Dave Montanye, aka Deviant Monday, has had this record in the bag for two years and is finally now ready to unleash his wonderful take on the human experience. Just Keep Walking is filled with the musical and lyrical heart-wrenching trials we go through, while maintaining a balance of hope or at least the notion that there will always be someone there to reach out to.
The record begins with the track “So This Is It, Huh?” It literally sounds like the marching order of what Montanye wants to face down. The despair of the American dream, disillusion and lost generations and somehow behind it all the beauty in the human spirit and desire to heal and help. He sings, “Rationality is your enemy when you just want to be gone.” The song fades with a lovely cello part and a prelude to what will come. The second track “Throw me In the Dirt” is a rollicking folk song that addresses the sentiments of this consumer society we are forced to take part in or wither away. Montanye diagnoses the fragility of the working class and the fight to maintain positive mental health in an increasingly overwhelming world. The songwriting here is forlorn, yet remarkably mature and brilliant. “Satine Duralax” comes in scorching hot with punk rock attitude, a tight backline, and catchy guitar riffs driving it forward. This tune is rough and rowdy and speaks to forlorn love, desire, looking back but with an undercurrent that there is hope from learning.
Song four on the album, “They Were Nothing” begins with a desolate spoken word poem that after a single silent pause hits heavy with a big guitar riff. The track is sweeping in nature while very personal. It speaks to youth gone wrong, the celebration of failure, falsifying the past, and checking oneself and one’s friends.
Montanye’s writing is a swift and powerful to call for folks to try to grow and become better versions of themselves all while showcasing a super catchy rock and roll song. The potential to hear this one live also gives the listener goosebumps.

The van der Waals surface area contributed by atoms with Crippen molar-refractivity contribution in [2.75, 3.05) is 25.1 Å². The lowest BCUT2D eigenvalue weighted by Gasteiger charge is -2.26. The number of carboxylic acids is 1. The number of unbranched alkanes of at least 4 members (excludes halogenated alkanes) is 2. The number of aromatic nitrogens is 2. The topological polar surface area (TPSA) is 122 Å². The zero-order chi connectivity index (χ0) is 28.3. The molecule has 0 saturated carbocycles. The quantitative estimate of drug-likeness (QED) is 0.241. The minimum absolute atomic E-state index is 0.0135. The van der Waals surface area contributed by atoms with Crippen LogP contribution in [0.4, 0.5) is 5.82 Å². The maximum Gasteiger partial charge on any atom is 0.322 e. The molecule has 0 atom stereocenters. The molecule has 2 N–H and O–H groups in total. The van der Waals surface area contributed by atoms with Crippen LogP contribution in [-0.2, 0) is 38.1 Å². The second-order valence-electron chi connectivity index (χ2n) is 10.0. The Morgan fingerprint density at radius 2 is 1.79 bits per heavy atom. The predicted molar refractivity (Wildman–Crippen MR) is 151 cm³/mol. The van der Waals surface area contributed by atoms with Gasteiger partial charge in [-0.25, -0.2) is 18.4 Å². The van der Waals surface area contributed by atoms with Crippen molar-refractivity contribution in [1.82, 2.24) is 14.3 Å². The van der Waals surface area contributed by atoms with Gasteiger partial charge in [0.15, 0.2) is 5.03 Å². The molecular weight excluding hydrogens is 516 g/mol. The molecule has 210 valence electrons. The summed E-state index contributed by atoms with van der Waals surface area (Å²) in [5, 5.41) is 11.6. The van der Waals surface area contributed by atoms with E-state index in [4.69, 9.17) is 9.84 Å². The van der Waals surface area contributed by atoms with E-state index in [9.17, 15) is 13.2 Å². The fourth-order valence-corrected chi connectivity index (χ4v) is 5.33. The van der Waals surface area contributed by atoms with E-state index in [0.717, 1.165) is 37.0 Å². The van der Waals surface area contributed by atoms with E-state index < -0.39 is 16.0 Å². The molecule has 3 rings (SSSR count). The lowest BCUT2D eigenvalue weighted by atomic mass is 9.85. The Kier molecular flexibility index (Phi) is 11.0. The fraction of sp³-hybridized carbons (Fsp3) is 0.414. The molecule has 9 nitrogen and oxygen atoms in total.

Track five takes a step back with just the singer, his guitar and harmonica, and a call back to the dust bowl ditties of Woody Guthrie in “Talking Minimum Wage Job Blues.” The story chronicles three characters, including a deli worker, a gas station worker, and a custodian. This is an anthem of the modern-day dustbowl that more and more Americans live in now, especially a generation that has experienced two recessions and a once every hundred-year global pandemic. This song is hysterical and endearing. The free thought poetry and fun does not lose the frustration of the working class and uses some great modern-day “dustbowl” references.
I asked Montanye about the excitement after waiting two years to put this record out and future plans to play and record.
“I’m definitely excited for people to be able to hear it. I think its some of my strongest
writing and I’m really proud of how it turned out. For the majority of my career, my work
has been more of a lofi, DIY thing but over the last few years, I’ve done more polished
Just Keep Walking is a good balance of studio polish and lofi charm. I’ve got around 30 new songs under my belt, released three EPs, and am working on another full-length with the band. That’s all in the last two years since we finished JKW so I’ve had to sort of relearning some of the material from the album since I haven’t played it in so long. Well, like I said I’m in what could be called the “storyboarding phase” of a new full length. I’ve been lucky enough to work with Mark Shiner over the last few months and he is a phenomenal drummer. He’s one of the kindest and most genuine people I’ve ever met and his style is spot on for what I’ve always wanted to play. As far as playing more shows goes, we will be losing Mark Turley after the show in September because he is a teacher and will be back to work in addition to already being in like five other bands and running L.R.S. Records. He’s like me, always has a million projects going at once. He’s also a really great guy and I’m honored that he puts in the time to drive out here from Syracuse